Lessons Learned from the Almanzo's 100 Miles of Gravel
Guest post by Brad Patty, grassroots athlete
I live in the Midwest, Central Iowa to be exact. Iowa is not blessed with mountains or ample public land.We are known for pigs, corn and miles of gravel roads. A few years back I discovered a gravel race in SE Minnesota known as the Almanzo 100. You guessed it, it is a hundie. I have competed in this race for several years. Last year I recorded my best time yet, 6 hours and 25 minutes, on a light, full suspension mountain bike—including about 10 minutes of non-moving time to wade through a couple streams (one due to bridge construction).
This year I set out to best my time with a different rig. I borrowed a cyclocross bike, installed my aluminum PowerTap wheels with 32C tires, making this year's race bike about a pound lighter. With the weather forecast almost perfect, the bridge repair compete and a lighter bike, I set a reasonable goal of finishing in 6:15 (16.7 mph average). I was even entertaining thoughts of a 6 hour finish. Plus, my good friend and training partner would also be racing, so I'd be facing a little bit of friendly competition. In other words, I had all the motivational aspects in place for a PR. It was game on!
The Almanzo is a self-supported race, with the exception of one opportunity to receive aid about 40 miles in. I was able to start in the first 100 racers and the start was uneventful. As I pedaled down the course, I knew I could hold an average power of about 200 watts for a 5 to 6 hour effort based on the road centuries I've completed. For the first two hours I kept my friend in sight, but soon began to feel the pace was a bit high for a 6 hour effort. We arrived at the support location and found my crew and cheering section (my wife). I quickly examined the numbers on my Joule and learned my average speed was 17.7 mph with an average power of 223 watts. I knew these numbers were above my goal pace and effort.
I quickly grabbed two full bottles and headed out. Within a few miles I experienced an unfamiliar cramp in an odd muscle in my thigh. I was able to work through this incident, and used it as a wake-up call to adjust my pace. I mentally said good-bye to my friend and settled into the business of finishing the race. Over the next few hours, the snap in my leg muscles rapidly deteriorated and the cramps dramatically increased. I found myself having thoughts of not being able to finish the race. The cramps in my legs were so bad I felt like crying like a little girl! The 6:15 goal was in serious trouble, as was any possibility of challenging my friend. I went into survival mode and began to think of why I was cramping. While I had been eating and drinking enough, according to my plan, I stepped up my consumption on the odd possibility I was deficient in either. It was about this point I passed my friend at the bottom of a descent while he was crawling out of the ditch. I didn't have time to say anything or make any detailed observations regarding his situation. I could tell he had not crashed, so I pushed on with a renewed spirit. I could feel the devil horns poking through my helmet as I pedaled on to take advantage of his unfortunate situation.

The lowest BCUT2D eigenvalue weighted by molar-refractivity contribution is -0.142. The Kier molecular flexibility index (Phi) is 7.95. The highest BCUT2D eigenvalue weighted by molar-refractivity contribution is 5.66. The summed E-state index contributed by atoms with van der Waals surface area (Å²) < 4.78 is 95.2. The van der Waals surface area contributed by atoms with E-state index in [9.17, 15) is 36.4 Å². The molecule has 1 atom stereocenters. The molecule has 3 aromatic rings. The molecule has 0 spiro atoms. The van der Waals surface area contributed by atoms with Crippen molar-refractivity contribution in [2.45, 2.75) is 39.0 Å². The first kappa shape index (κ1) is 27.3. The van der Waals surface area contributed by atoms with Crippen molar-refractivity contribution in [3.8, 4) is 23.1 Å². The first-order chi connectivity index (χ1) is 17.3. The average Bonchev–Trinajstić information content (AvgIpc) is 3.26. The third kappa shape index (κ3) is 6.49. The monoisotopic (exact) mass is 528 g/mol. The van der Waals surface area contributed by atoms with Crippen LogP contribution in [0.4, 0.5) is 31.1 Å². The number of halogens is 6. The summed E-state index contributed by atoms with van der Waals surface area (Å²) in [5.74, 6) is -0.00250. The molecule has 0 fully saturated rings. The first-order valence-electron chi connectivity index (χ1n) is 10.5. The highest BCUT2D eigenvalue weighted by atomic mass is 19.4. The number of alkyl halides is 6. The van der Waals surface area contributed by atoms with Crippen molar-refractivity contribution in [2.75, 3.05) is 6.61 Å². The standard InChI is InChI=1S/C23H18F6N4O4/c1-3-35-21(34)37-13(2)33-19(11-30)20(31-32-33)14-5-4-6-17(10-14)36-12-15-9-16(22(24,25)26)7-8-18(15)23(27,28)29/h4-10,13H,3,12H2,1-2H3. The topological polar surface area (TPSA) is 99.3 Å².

I watched the mileage and continued pep-talks to maintain my spirit (or maybe my pep-talks were proof I was a bit delirious). I kept expecting to see my friend blow past with each passing cyclist, so I pushed my tired legs as hard as they would go. In the last hour I began to reap the benefits of pumping in additional hydration and nutrition. I was able to finish in 6:56 and ahead of my friend. It turned out he was fighting a tire which required re-inflation four times. As a true friend I pointed out he had sub-par equipment—that’s what friends are for, after all.
When the dust settled, I walked away from the race with some lessons learned. I was reminded of the importance of sticking to my plan. I knew what average power I could maintain for the race duration, and what average speed I needed. I got caught in the moment in the first two hours and expended too much energy and paid dearly in the next five hours.
The new lesson I learned is to not trust average heart rate as a measure of exertion. The table below shows how my average power dropped dramatically (40.0% from the first hour to the last hour) while average heart rate dropped only slightly (11.5% from the first hour to the last hour).
|Hour||Avg. Speed||Avg. HR||Avg. Power|
These are lessons I’ll take to heart as I prepare to take on the Almanzo once again next summer.
Brad Patty is an Information Technology Project Manager who has a passion for cycling. You can find him training on hard surface roads and racing in the dirt.He races with Wrecked’em Racing, based in Newton, Iowa. You can find Brad on Twitter and Rouvy at b_radbiker, he’s also on Strava.